Counting Saguaros | Desert Botanical Garden


Looking for a great family activity? Head outside in your neighborhood and help the Garden in its first-ever Saguaro Census. This all-ages project aims to better understand the health and adaptation of the Valley’s saguaro population.

Want to join in? It’s easy! Add your information, pictures and a count of the number of saguaros in your area on the free app iNaturalist. Users have to be 13 or older or have parent’s consent to create an account.

Dr. Tania Hernandez, the Garden’s New World Succulents Specialist is here to help get a better understanding of the challenges the saguaro cactus faces in urban areas. Taking the time to survey urban areas can help with the understanding of how saguaros live in the city. It also helps the Garden build a more sustainable future for our native species.

Participating in this project will make your family, official community scientists. As a participant in the census, here are three easy steps to get involved:


1. Identify Saguaros in Your Neighborhood

Saguaros are only found in the Sonoran Desert. Here are a few ways to identify a saguaro.

Saguaros (Carnegiea gigantea) are a large, green, tree-like cactus that develop branches (or arms) as they age, although some never grow arms. These arms generally bend upward and can number more than 25.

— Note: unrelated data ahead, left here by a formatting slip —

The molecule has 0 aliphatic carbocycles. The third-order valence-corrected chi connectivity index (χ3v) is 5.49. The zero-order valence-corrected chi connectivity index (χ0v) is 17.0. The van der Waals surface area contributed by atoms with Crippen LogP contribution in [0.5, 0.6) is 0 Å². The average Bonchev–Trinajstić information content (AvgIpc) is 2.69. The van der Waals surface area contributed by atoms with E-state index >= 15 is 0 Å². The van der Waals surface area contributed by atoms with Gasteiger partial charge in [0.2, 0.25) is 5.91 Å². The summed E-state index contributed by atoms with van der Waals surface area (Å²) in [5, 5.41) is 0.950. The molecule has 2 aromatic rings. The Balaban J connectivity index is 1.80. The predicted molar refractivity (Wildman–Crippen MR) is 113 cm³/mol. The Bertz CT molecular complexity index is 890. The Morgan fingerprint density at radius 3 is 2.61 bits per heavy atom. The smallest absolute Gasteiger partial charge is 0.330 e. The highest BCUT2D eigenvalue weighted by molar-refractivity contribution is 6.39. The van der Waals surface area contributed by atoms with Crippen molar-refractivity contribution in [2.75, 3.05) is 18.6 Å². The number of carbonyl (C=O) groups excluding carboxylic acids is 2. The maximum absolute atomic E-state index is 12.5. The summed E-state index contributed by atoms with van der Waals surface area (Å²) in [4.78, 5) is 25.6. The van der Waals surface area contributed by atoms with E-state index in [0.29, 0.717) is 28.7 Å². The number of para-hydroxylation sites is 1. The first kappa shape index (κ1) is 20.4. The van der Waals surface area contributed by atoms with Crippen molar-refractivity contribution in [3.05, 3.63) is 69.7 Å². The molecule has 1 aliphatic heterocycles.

2. Observe

After identifying a saguaro, observe its condition. Here are a few things to look for and record:

· Approximate Height

· Number of Arms

· Coloration

· Wounds/ Lost Limbs

· Exposed Roots

· Animal Signs (like holes)

3. Add to iNaturalist

Finally, the most important part of being a scientist is reporting the findings. Use the iNaturalist app to record all observations. Include where you found the saguaro and how many you have found. Also, snap a picture of the saguaro and the area around it. This information allows scientists to follow up on your work and gather findings on a larger scale.

The information you have recorded helps scientists create a complete understanding of the saguaro cactus in urban areas.

Congratulations on becoming a community scientist, the Garden is excited to view your family’s findings.